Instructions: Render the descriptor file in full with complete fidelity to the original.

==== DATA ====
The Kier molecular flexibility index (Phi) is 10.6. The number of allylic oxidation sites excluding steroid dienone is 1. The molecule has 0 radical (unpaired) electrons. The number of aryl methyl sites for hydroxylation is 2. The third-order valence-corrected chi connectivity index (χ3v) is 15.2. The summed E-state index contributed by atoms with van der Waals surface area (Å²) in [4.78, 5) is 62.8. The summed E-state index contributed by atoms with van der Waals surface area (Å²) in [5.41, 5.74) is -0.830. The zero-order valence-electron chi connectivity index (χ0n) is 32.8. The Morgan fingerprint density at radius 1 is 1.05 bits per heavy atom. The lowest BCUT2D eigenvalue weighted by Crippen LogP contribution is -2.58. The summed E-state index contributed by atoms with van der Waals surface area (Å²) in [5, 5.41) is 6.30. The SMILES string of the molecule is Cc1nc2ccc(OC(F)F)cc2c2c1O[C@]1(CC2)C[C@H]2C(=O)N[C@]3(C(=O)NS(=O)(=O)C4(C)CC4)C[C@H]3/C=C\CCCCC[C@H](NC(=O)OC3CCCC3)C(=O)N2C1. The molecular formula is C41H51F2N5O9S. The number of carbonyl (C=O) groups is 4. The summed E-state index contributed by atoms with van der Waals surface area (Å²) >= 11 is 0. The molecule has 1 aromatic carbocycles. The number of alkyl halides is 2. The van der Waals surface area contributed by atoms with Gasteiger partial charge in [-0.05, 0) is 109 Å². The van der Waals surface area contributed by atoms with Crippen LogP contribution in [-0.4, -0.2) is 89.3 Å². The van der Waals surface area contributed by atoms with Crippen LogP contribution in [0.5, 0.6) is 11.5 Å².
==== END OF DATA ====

The Kier molecular flexibility index (Phi) is 10.6. The number of allylic oxidation sites excluding steroid dienone is 1. The molecule has 0 radical (unpaired) electrons. The number of aryl methyl sites for hydroxylation is 2. The third-order valence-corrected chi connectivity index (χ3v) is 15.2. The summed E-state index contributed by atoms with van der Waals surface area (Å²) in [4.78, 5) is 62.8. The summed E-state index contributed by atoms with van der Waals surface area (Å²) in [5.41, 5.74) is -0.830. The zero-order valence-electron chi connectivity index (χ0n) is 32.8. The Morgan fingerprint density at radius 1 is 1.05 bits per heavy atom. The lowest BCUT2D eigenvalue weighted by Crippen LogP contribution is -2.58. The summed E-state index contributed by atoms with van der Waals surface area (Å²) in [5, 5.41) is 6.30. The SMILES string of the molecule is Cc1nc2ccc(OC(F)F)cc2c2c1O[C@]1(CC2)C[C@H]2C(=O)N[C@]3(C(=O)NS(=O)(=O)C4(C)CC4)C[C@H]3/C=C\CCCCC[C@H](NC(=O)OC3CCCC3)C(=O)N2C1. The molecular formula is C41H51F2N5O9S. The number of carbonyl (C=O) groups is 4. The summed E-state index contributed by atoms with van der Waals surface area (Å²) >= 11 is 0. The molecule has 1 aromatic carbocycles. The number of alkyl halides is 2. The van der Waals surface area contributed by atoms with Gasteiger partial charge in [-0.05, 0) is 109 Å². The van der Waals surface area contributed by atoms with Crippen LogP contribution in [-0.4, -0.2) is 89.3 Å². The van der Waals surface area contributed by atoms with Crippen LogP contribution in [0.5, 0.6) is 11.5 Å².